Python intro questions (was: <no subject>)

Skip Montanaro skip at pobox.com
Tue Jun 22 22:45:58 CEST 2004


(moving over from webmaster mailbox)

    scott> I'm sorry for bothering you, but I've tried to post to the Python
    scott> Tutor Mail List, tried to get someone from Bay PIggies to
    scott> respond, but no one is responding to my questions. If you don't
    scott> want to answer my questions, I'd appreciate an e-mail stating
    scott> that. My questions are as follows:
 
A better place to post this would be to python-list at python.org (I've cc'd
that list).  Please post followup questions there.  Another place to post
questions is help at python.org.  I've never followed the tutor list.
Mail.python.org has been severely stressed for the past several days though.
I wouldn't be surprised if nobody there has seen you post yet.

Your questions are both fairly common and fairly understandable for people
coming new to Python.  Briefly...

    scott> 1. Is Python being accepted by the programming community? I find
    scott>    more articles about Java and the buzz about Python seems to be
    scott>    non-existant. The Jython most current release was from
    scott>    2001. It makes me think there's not a real need for it. Please
    scott>    correct me if I read this wrong.
 
Yes.  Java has at least the marketing department of Sun and probably several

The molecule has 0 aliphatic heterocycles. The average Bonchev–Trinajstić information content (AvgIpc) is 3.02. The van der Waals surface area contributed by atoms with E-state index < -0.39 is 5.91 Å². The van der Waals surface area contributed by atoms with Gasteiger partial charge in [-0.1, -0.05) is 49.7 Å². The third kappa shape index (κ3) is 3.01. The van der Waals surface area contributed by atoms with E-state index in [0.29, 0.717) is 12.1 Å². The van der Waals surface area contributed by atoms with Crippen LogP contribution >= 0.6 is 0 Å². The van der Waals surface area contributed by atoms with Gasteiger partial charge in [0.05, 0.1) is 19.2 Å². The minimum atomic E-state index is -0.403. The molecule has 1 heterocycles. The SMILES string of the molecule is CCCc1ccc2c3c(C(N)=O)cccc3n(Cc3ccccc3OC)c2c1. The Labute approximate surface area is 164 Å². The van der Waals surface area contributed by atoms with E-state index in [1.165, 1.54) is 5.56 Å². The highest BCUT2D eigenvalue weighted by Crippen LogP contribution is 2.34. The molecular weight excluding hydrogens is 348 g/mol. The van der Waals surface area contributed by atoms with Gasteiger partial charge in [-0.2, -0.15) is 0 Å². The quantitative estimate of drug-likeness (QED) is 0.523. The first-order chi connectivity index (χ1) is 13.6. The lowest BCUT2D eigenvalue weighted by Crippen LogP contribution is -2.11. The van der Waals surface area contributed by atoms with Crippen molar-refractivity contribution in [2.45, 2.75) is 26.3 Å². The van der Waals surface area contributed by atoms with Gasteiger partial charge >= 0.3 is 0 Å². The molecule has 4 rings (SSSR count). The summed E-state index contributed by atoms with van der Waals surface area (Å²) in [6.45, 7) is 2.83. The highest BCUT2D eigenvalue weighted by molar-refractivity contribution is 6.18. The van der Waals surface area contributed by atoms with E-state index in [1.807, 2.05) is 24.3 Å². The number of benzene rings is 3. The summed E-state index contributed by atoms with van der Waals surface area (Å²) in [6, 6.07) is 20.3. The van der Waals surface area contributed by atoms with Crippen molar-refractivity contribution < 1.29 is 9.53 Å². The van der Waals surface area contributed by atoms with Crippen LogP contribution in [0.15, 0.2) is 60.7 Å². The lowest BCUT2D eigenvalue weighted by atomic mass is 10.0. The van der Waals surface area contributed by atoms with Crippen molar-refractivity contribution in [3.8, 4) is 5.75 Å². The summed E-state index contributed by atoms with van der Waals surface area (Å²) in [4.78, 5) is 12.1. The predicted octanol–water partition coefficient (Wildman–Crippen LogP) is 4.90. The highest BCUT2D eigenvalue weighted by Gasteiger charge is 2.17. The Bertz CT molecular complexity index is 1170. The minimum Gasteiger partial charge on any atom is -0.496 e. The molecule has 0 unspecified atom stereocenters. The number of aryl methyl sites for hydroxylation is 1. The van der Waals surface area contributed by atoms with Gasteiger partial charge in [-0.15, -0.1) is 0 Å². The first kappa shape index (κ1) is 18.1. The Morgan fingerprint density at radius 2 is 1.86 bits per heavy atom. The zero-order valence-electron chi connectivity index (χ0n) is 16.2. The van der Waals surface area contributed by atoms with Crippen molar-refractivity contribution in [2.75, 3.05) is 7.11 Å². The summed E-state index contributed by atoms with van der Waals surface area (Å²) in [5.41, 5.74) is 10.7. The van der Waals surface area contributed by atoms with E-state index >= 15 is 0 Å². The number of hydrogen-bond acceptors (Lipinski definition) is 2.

other companies behind it.  Money buys column inches in many trade rags.
OTOH, Python is pure open source.  There's no big company marketing
department behind it.  Nobody gets paid to write articles about Python, so
its growth has been somewhat more measured.  The growth isn't due to an
injection of hype though.  Instead, people see how well it helps them do
their programming jobs and stick with it.

    scott> 2. Is there a good tutorial or class? If I am to present this to
    scott>    my boss, some way to make people productive with
    scott>    Python/Jython, preferrably with an Instructor -Led Class, but
    scott>    Computer Based Training is good too (we work out of NJ in
    scott>    Roseland).
 
Yes, there are people/companies doing Python training.  I suggest you check
the Python web site and Wiki for info:

    http://www.python.org/
    http://www.python.org/cgi-bin/moinmoin

    scott> 3. Does Python CGI pages come with the same limitations as Perl
    scott>    CGI pages.  From what I heard CGI pages are a bit more clunky
    scott>    than JSP pages. Again, any information regarding that would be
    scott>    appreciated.
 
CGI is an older technology/protocol than JSP, so it's not surprising that it
has some limitations.  That your CGI scripts are written in Python or Perl
doesn't matter.  CGI forces you to do things certain ways (like forking per
request, so it's tougher to retain state across requests).

    scott> I want to be able to learn a language that can help me in my
    scott> work. Only by having such a tool will I ever learn it
    scott> completely. Any help or guidance towards integrating Python in
    scott> the above environment would be most appreciated.
 
A lot of people use Python.  I'm fortunate enough to have a job where I was
hired precisely because of my Python expertise, but that wasn't always the
case.  You may have to "subvert" your environment for awhile, sneaking
Python in where you can.  Once people (most importantly your boss) see that
you are more productive with it, they will start paying attention.

-- 
Skip Montanaro
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skip at pobox.com




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